Emil Beck, who served the Soo Golf Club in Sault Ste. Marie for five years and Black River Country Club in Port Huron for 25 years, was a founder, national committee chairman and for 11 years director of the PGA Business School, which started as the Dunedin Educational and Professional Training Program. In 1975 he was the national Horton Smith Award winner, served as the Michigan PGA President in 1951-52 and was Michigan PGA Golf Professional of the Year in 1962. Beck, a Nebraska native, was also a life member of the Golf Course Superintendents Association of America.
Joe Devany, a Grosse Ile golf professional, served two stints as Michigan Section President (1931-32 and 1948-50) and in 1956 was Michigan Section Golf Professional of the Year. In 1957 he became one of the original teachers of the Dunedin Educational and Professional Training Program, which later became the PGA Business School. He was active nationally with the PGA of America as a chairman of national committees, such as the War Program in 1952, the Annual Meeting in 1953 and the Active Services and Veterans Programs in 1954. The Michigan PGA Pro-Assistants Championship Trophy is named the Joe Devany Trophy in his honor.
Wilfrid E. Reid, a world-class golfer and renowned golf course designer from England, visited the United States with golf legends Ted Ray and Harry Vardon in 1914 to play in the U.S. Open Championship, and later emigrated and worked at several golf clubs as a professional, including Country Club of Detroit. He was one of the original members of the PGA of America, served on the National Executive Committee of the PGA of America as vice-president at large, vice-president in 1920 and 1921 and was a member of the organizing committee of the Philadelphia Section of the PGA of America. He was president of the Michigan Section from 1928-30.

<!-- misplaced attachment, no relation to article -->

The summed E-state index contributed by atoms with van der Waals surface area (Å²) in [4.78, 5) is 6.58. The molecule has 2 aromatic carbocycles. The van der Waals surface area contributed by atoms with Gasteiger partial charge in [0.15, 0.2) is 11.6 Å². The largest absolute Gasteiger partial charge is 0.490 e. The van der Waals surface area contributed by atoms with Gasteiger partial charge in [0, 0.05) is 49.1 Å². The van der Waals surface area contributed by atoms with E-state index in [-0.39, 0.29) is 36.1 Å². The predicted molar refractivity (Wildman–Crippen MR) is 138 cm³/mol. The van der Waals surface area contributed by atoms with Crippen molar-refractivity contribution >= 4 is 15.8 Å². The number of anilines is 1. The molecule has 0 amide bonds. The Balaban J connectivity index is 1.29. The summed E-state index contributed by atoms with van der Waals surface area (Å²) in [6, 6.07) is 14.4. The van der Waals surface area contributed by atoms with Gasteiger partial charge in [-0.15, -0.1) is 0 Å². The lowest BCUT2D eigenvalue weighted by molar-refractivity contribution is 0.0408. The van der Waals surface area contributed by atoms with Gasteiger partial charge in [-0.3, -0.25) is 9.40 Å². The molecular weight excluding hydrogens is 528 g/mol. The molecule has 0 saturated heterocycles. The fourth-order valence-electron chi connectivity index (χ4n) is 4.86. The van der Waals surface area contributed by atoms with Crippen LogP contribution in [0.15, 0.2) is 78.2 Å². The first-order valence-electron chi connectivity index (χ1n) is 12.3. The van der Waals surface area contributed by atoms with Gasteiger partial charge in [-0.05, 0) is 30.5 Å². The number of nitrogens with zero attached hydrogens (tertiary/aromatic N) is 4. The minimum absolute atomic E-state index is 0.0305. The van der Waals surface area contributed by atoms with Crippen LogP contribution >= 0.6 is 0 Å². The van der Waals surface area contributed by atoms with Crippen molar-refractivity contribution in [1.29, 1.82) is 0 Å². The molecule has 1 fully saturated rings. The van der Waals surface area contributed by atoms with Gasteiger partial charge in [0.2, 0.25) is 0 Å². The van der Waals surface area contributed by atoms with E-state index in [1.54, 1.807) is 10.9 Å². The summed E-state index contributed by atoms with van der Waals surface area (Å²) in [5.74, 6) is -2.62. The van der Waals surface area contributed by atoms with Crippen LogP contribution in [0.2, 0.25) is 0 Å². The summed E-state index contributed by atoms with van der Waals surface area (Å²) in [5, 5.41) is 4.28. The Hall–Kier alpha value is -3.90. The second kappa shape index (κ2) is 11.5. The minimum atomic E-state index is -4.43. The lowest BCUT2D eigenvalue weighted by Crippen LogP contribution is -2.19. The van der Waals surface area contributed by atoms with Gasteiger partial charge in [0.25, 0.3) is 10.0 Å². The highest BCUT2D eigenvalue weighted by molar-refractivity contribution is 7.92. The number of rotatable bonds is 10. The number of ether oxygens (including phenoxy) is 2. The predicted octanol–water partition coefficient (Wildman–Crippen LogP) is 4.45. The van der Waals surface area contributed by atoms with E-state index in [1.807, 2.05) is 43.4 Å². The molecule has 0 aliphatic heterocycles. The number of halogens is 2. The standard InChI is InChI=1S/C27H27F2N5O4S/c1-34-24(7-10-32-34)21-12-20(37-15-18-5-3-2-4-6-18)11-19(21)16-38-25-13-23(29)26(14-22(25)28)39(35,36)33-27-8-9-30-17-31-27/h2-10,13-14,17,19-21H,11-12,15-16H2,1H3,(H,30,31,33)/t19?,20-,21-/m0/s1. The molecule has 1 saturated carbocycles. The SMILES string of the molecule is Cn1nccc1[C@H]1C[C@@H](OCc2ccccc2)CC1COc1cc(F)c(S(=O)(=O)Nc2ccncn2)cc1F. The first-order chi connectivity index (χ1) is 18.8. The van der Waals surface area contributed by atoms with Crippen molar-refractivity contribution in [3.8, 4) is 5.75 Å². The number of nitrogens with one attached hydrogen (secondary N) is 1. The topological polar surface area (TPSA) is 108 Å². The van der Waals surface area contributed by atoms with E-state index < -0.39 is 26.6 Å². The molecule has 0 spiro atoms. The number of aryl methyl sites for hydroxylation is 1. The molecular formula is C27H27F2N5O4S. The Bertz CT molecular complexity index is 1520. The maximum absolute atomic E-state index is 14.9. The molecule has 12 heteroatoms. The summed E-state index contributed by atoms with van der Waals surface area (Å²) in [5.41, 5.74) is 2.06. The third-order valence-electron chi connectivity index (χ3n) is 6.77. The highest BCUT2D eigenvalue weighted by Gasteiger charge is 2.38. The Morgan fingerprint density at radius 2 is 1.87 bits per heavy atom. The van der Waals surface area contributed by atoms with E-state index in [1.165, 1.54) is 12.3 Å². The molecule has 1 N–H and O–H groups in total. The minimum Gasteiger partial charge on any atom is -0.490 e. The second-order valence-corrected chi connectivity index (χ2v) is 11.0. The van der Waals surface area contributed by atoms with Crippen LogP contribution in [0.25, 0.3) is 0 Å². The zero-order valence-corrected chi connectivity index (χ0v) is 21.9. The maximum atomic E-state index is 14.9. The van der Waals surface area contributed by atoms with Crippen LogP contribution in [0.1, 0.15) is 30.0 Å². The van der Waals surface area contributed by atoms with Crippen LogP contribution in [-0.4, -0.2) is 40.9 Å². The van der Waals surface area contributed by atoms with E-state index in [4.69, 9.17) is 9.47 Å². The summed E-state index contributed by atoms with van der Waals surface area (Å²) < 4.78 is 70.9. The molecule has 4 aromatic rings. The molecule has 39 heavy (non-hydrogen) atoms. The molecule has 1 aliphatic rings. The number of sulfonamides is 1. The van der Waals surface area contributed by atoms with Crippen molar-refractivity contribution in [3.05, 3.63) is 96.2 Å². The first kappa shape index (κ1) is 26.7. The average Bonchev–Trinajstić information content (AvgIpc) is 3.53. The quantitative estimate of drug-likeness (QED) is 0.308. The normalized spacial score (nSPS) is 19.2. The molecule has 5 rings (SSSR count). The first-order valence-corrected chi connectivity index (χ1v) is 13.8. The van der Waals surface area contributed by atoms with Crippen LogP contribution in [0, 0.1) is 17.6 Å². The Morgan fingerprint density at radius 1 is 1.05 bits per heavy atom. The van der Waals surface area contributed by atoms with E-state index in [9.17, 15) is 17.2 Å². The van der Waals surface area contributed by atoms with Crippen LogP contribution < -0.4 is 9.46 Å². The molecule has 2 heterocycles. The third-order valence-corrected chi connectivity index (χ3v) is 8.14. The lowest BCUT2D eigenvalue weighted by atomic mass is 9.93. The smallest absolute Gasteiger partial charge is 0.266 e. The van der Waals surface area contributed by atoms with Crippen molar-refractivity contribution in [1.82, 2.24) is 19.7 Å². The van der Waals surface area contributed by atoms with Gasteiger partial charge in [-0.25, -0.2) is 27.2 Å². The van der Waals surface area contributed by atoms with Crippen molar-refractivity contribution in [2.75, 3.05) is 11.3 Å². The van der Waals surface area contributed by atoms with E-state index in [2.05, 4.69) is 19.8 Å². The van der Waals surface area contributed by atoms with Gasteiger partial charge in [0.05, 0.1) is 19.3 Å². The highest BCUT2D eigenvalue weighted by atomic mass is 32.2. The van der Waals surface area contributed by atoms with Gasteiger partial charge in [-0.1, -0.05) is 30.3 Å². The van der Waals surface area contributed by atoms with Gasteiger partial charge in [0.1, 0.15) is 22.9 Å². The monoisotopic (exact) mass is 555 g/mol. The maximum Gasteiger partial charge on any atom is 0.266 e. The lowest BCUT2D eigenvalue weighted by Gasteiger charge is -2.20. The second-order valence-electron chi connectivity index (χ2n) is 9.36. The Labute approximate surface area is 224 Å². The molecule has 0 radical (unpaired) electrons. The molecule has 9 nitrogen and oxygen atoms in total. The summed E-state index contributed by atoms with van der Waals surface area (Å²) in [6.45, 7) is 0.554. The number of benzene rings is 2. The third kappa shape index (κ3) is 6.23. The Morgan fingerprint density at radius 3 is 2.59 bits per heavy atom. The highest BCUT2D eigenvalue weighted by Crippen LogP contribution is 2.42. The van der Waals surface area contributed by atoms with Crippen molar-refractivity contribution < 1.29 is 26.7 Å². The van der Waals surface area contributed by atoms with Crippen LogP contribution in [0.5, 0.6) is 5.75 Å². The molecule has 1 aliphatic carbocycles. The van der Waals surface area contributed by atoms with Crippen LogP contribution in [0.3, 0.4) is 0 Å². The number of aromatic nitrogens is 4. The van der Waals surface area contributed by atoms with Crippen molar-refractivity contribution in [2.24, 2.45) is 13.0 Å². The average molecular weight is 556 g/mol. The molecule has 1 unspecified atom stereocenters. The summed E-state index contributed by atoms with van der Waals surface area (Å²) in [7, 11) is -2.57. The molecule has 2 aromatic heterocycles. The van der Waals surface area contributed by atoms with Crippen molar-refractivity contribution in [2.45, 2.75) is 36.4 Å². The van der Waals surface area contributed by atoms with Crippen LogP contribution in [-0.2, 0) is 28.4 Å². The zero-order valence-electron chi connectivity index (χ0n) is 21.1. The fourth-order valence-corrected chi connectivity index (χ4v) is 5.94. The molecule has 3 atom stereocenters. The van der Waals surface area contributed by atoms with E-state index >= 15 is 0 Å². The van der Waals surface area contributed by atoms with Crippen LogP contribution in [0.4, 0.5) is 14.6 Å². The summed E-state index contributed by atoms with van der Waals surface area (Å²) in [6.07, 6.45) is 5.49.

Alex Ross, a world class player from England, the third golf professional at Detroit Golf Club and the brother of famed course designer Donald Ross, was the first president of the Michigan Section in 1922. He first came to the U.S. to play in the U.S. Open and in 1907 was the champion at Philadelphia Cricket Club. He went on to have five top 10s in U.S. Open play. He is most famous at Detroit Golf Club for giving Horace Rackham, a charter member of the club, his first golf lesson.
Don Soper, a golf professional who also designed golf courses like Royal Oak Golf Club, which is on Don Soper Drive, was president of the Michigan Section 1961-63, and three times was Michigan PGA Golf Professional of the Year (1966, ‘76 and ’78). Also in 1978, he was named the PGA of America’s Golf Professional of the Year and is enshrined in the national PGA of America Hall of Fame.
Frank Sprogell, who served as a golf professional and superintendent at several Michigan courses including Meadowbrook and Blythefield, was working as the Head Professional and General Manager at PGA Golf Club in Dunedin, Fla., in 1954 when he organized a group of sales representatives to show merchandise in his parking lot. By 1957 the sale had grown large enough for him to rent a tent. This annual gathering later became the PGA Merchandise Show. He also served golf as president of the Michigan Section from 1941-47 and nationally was secretary of the PGA of America from 1941-46.
Gary Whitener, a caddie at age 11 at Western Country Club, an Evans Scholar at Michigan State University, golf professional at Tam O’Shanter and Knollwood, ran the Livonia municipal courses and the driveway at Whispering Willows is named Gary Whitener Drive. He also was involved in golf course ownership in Plymouth and Monroe. He served the Michigan Section from 1978-89 as a board member, officer and committee chairperson while also serving the PGA of America as a District 5 Director for two years, chairman of the Special Awards Committee, vice-chairman of the Education Committee, at-large member of the Section Affairs Committee and others. He was the Michigan PGA Golf Professional of the Year in 1989. A Farmington Hills resident, he passed away unexpectedly in May. He was 77.